The flame caught Sebastian's arm and his clothing quickly caught alight, badly burning him. He screamed in shock, then slumped to the floor unconscious, his arm still smouldering.
Another ball of fire, this one glinting with red sparks, seemed to leap across a table towards George, leaving a trail of burning wood behind it. George's waistband set alight, burning him slightly, as he shouted and backed off, emptying the syphon of water over himself to douse the flames.
|All aboard the fireball express!|
Hubert then took a course of action I was not expecting. He poured the jug of water over himself, ran forwards and grabbed the unconscious Sebastian under the arms. He then dragged both of them outside of the burning hole in the side of the carriage and leaped into the African night, from a train moving at speed!
Thanks to a successful Jump roll, along with both characters using a Pulp Point, they survived the leap. The train was beginning to slow down as the driver had seen the fire, and the brakes screeched loudly. Hubert and Sebastian landed roughly, caught by baobab trees and still taking damage, despite the use of Pulp Points. They rolled heavily as the gradually slowing train raced by leaving trails of fire in the night air.
Inside the train the porter was trying to help, running forwards and throwing a small bucket of water over one of the fires. The fire sputtered, the red sparks dying down briefly before flaring up again. The fire was now spreading rapidly through the rear of the carriage as it tore through the night.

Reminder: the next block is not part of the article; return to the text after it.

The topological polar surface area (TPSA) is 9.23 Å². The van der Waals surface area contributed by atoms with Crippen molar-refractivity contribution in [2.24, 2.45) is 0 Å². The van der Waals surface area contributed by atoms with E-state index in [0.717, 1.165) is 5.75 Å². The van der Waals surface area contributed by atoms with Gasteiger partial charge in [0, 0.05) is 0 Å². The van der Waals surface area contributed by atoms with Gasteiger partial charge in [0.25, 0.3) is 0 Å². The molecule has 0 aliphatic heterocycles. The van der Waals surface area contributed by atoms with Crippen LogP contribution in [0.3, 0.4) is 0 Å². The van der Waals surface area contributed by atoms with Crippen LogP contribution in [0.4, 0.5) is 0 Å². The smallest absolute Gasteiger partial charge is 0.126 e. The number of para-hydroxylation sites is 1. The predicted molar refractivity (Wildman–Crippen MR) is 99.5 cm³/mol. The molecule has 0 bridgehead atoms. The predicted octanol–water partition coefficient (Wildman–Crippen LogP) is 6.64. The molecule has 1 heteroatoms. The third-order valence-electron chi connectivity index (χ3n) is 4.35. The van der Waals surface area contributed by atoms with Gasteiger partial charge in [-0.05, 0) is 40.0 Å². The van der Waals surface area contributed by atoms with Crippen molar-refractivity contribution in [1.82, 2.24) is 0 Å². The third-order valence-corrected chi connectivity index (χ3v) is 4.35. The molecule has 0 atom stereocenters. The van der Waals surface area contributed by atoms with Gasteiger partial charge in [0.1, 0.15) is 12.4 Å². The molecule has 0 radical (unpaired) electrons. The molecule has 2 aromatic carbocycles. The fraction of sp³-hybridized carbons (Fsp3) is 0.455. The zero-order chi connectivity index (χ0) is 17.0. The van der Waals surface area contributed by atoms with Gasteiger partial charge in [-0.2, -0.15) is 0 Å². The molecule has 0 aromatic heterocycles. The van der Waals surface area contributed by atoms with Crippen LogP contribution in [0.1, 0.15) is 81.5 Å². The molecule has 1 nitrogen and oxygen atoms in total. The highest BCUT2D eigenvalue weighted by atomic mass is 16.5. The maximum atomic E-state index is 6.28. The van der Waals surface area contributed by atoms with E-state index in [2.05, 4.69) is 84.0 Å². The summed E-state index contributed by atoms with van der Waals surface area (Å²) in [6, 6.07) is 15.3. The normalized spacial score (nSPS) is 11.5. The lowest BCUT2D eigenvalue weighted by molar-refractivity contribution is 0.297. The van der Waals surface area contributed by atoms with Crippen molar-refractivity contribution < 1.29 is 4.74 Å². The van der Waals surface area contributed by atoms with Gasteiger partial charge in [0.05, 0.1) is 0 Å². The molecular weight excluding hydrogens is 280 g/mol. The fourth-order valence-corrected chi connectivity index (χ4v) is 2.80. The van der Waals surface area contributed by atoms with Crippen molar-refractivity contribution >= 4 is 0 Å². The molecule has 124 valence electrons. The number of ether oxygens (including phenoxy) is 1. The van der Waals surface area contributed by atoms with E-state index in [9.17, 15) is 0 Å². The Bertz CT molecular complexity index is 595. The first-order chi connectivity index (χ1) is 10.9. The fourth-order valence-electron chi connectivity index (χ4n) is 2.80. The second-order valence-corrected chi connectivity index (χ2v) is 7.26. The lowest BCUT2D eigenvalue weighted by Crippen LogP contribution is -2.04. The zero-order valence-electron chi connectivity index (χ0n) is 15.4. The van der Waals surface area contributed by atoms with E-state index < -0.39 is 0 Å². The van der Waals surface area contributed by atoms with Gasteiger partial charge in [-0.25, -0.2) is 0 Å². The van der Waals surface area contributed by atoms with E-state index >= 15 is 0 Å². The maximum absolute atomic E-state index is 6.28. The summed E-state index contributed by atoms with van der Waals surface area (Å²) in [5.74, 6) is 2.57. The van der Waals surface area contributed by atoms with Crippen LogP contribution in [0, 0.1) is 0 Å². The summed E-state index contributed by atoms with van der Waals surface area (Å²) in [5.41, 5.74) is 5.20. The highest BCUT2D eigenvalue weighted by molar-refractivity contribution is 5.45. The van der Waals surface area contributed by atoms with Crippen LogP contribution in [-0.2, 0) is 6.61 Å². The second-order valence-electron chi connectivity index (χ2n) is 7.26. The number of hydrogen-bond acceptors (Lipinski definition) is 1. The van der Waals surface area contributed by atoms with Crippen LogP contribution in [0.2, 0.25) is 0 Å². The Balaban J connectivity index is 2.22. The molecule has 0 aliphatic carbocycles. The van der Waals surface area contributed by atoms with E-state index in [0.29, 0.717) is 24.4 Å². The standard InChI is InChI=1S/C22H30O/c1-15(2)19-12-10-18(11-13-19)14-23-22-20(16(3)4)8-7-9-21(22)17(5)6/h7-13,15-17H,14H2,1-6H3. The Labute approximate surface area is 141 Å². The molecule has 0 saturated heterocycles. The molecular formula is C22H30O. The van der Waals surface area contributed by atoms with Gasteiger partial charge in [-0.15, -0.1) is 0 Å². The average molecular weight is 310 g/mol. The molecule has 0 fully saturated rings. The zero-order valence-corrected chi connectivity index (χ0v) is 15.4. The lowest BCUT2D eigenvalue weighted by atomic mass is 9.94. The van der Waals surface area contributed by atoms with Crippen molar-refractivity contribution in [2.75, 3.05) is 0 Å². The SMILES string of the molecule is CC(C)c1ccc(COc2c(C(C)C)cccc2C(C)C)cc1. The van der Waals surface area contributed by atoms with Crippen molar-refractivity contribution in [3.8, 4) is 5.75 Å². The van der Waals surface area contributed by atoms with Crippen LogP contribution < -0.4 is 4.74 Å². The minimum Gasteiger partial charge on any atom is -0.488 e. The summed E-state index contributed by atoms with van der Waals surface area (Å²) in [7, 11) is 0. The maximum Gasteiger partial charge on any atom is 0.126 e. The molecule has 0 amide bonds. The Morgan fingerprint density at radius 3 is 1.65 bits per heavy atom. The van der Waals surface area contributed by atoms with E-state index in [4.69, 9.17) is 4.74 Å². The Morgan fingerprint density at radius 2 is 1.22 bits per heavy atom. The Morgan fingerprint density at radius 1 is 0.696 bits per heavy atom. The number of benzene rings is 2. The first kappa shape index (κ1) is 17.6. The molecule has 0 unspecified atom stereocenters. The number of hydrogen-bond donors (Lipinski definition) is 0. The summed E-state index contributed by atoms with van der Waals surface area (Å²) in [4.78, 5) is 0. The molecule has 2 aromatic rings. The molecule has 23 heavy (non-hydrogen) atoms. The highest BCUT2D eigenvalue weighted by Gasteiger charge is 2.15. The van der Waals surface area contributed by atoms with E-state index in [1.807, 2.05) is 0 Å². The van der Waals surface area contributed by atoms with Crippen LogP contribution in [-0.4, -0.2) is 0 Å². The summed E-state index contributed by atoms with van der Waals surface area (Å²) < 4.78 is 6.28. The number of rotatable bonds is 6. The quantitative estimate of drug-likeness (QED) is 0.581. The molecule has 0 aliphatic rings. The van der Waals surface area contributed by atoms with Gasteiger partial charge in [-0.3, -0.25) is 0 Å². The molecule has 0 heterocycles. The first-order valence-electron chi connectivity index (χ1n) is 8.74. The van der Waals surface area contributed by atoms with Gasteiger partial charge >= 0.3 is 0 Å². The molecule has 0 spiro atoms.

In response to the porter's actions the fire seemed to leap at him, engulfing him with flame as he screamed. Jacob and George continued to flee towards the front of the carriage, the fires spreading towards them. They raced out of the salon car and entered the dining carriage.
Jacob stopped and tried to uncouple the flaming carriage, but was unable to unhook the heavy chains that linked them together. George was screaming out warnings to the porters in the dining car, and between them they gathered up the pitchers of water that stood on the dining tables and the fire buckets filled with sand that stood nearby. Behind them the blue and red sparks appeared to jump the gap between the carriages, landing on the rear of the dining car and setting the wooden floor alight.